Here are the stories on Texas Standard for Monday, Aug. 28, 2023. Check back later today for updated story links and audio.
Last week, a Texas judge temporarily blocked a state law that would ban transgender minors from accessing transition-related medical care. The law, passed by the Texas Legislature earlier this year, was set to go into effect on Sept. 1, but a Travis County district court judge said the law likely violates the Texas Constitution because it infringes on a parent’s right to make decisions about their children.
The Texas Newsroom’s Julián Aguilar joins the Standard with an overview.
More than 770 new laws passed by the Texas Legislature are set to go take effect Sept. 1. All this week, the Standard and its partners are looking at some of these new laws.
As noted above, SB 14 bans trans minors from accessing gender-affirming medical care. Texas is one of several Republican-led states where lawmakers have taken aim at trans people. KERA’s Elena Rivera reports that Texas doctors who treat trans patients say the law would interfere with their jobs and their patients.
Let’s talk about naming insects!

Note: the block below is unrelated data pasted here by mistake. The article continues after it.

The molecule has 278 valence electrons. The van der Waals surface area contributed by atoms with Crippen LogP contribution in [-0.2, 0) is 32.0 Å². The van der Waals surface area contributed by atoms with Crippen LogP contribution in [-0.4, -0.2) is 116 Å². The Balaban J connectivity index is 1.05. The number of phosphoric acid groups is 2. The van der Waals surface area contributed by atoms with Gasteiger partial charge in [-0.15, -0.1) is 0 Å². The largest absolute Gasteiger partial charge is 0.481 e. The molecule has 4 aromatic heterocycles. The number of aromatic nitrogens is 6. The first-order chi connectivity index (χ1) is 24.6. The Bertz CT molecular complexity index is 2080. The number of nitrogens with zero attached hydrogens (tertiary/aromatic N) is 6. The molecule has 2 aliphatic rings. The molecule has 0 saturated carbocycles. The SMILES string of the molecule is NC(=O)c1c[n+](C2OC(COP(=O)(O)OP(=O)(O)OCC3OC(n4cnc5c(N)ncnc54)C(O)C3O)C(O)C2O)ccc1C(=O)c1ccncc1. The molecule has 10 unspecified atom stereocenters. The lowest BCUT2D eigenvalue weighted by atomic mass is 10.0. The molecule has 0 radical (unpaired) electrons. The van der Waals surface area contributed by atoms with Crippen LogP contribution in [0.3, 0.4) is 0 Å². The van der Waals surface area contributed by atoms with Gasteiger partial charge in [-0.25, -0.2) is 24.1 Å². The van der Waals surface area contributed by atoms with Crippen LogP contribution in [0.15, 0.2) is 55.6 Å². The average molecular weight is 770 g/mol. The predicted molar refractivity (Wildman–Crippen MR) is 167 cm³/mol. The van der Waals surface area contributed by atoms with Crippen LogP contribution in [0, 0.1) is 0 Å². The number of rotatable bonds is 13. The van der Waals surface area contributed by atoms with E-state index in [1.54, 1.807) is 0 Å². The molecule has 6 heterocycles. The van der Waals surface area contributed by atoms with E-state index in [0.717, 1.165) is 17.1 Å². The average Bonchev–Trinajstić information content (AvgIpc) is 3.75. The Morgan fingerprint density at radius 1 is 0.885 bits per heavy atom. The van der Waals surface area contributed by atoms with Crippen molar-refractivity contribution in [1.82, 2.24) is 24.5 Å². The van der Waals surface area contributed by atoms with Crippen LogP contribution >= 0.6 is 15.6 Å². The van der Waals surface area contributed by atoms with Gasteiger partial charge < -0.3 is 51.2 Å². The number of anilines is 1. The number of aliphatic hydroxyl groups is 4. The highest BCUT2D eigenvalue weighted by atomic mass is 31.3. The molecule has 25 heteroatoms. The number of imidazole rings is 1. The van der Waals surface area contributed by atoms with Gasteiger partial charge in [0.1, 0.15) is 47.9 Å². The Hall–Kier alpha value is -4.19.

Wizzie Brown is a program specialist with Texas A&M AgriLife Extension Service and our go-to insect expert. Something bugging you? Send the Standard your insect questions and we’ll pass them along:
After months of climbing gas prices, we’re finally seeing a little relief right here at the end of the summer just before Labor Day.
But as hurricane season moves into its peak, could we see new storms shake up that downward trend? Kpler oil analyst Matt Smith joins the Standard with more.
How can a smokehouse that has been serving barbecue for four decades be transformed? Jeff Payne, the owner of Cousins BBQ in Fort Worth, has chosen to start off with updated sides, full barbecue platters and “All You Can Meat.”
Texas Monthly barbecue editor Daniel Vaughn serves up the details.
For many who supported the Vietnam war, protesters and conscientious objectors were often cast as unpatriotic. But some conscientious objectors nonetheless agreed to put on the uniform and serve – in protest and without weapons.
A new book, “Duty to Serve, Duty to Conscience,” is a memoir from two such people. Co-author James Kearney talks with Texas Standard today.
After environmentally destructive launch, will regulators let SpaceX blast off again?
A failed SpaceX rocket launch in April caused significant environmental damage in South Texas, U.S. wildlife officials say. A review from the Fish and Wildlife Service revealed debris strewn across tidal flats, dead animals and acres of parkland burned.
SpaceX aims to pacify regulators by adding improvements to the rebuilt launchpad, but it’s unclear if the company will need to further mitigate environmental damage before another launch attempt. Bloomberg reporter Dana Hull joins the Standard with more.
All this, plus the Texas Newsroom’s state roundup and Wells Dunbar with the Talk of Texas.